Michael Chabon Net Worth, Age, Height, Weight

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January 1, 2020

Michael Chabon Net Worth

How Much money Michael Chabon has? For this question we spent 10 hours on research (Wikipedia, Youtube, we read books in libraries, etc) to review the post.

The main source of income: Authors
Total Net Worth at the moment 2021 year – is about $249,1 Million.

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Biography

Michael Chabon information Birth date: May 24, 1963 Birth place: Washington, District of Columbia, USA Profession:Writer, Producer Spouse:Ayelet Waldman (m. 1993), Lollie Groth (m. 1987–1991) Children:Sophie Chabon, Ezekiel Napoleon Waldman, Abraham Wolf Waldman, Ida-Rose Chabon Movies:John Carter, Wonder Boys, Spider-Man 2, The Mysteries of Pittsburgh, The Boys of Abu Ghraib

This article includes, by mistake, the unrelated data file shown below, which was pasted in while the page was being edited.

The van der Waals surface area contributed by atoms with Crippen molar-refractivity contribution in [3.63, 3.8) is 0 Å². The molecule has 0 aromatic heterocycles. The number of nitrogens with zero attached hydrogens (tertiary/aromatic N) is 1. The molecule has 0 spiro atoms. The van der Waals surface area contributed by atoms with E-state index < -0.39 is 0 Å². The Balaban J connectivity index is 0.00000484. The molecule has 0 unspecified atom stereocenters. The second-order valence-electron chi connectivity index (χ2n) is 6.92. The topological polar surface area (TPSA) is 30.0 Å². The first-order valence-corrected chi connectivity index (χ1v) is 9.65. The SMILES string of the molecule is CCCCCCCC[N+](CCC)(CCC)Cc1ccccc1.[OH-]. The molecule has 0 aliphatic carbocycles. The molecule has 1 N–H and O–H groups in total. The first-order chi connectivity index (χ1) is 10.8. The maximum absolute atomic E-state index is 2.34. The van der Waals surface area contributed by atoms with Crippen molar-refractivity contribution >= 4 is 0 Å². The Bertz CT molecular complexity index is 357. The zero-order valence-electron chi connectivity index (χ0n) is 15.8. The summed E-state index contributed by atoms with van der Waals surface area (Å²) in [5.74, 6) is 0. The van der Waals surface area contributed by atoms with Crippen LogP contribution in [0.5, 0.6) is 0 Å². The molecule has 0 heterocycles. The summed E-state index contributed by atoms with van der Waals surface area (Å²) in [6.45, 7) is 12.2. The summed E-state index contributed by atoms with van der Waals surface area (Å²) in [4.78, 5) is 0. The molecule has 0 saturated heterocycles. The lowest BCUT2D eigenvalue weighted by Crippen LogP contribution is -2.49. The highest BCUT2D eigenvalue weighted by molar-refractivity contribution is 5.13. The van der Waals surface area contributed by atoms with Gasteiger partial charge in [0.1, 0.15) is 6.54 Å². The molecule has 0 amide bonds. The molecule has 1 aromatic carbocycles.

Height, Weight

:How tall is Michael Chabon – 1,86m.
How much weight is Michael Chabon – 85kg

Pictures

Michael Chabon Net Worth
Michael Chabon Net Worth
Michael Chabon Net Worth
Michael Chabon Net Worth

Wiki